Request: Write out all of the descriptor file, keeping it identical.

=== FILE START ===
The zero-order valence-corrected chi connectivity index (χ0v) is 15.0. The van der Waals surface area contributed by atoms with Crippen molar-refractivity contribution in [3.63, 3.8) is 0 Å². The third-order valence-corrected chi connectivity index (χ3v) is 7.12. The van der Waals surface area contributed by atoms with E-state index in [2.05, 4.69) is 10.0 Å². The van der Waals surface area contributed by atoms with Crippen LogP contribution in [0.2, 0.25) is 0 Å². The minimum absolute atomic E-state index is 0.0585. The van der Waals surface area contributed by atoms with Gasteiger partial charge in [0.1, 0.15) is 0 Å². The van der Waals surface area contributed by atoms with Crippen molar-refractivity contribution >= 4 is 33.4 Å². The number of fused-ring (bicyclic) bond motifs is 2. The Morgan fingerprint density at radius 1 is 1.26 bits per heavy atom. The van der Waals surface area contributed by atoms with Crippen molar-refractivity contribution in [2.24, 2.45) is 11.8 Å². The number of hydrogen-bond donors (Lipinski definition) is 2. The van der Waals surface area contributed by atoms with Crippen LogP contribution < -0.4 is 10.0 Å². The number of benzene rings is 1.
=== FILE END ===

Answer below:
The zero-order valence-corrected chi connectivity index (χ0v) is 15.0. The van der Waals surface area contributed by atoms with Crippen molar-refractivity contribution in [3.63, 3.8) is 0 Å². The third-order valence-corrected chi connectivity index (χ3v) is 7.12. The van der Waals surface area contributed by atoms with E-state index in [2.05, 4.69) is 10.0 Å². The van der Waals surface area contributed by atoms with Crippen LogP contribution in [0.2, 0.25) is 0 Å². The minimum absolute atomic E-state index is 0.0585. The van der Waals surface area contributed by atoms with Gasteiger partial charge in [0.1, 0.15) is 0 Å². The van der Waals surface area contributed by atoms with Crippen molar-refractivity contribution >= 4 is 33.4 Å². The number of fused-ring (bicyclic) bond motifs is 2. The Morgan fingerprint density at radius 1 is 1.26 bits per heavy atom. The van der Waals surface area contributed by atoms with Crippen molar-refractivity contribution in [2.24, 2.45) is 11.8 Å². The number of hydrogen-bond donors (Lipinski definition) is 2. The van der Waals surface area contributed by atoms with Crippen LogP contribution < -0.4 is 10.0 Å². The number of benzene rings is 1.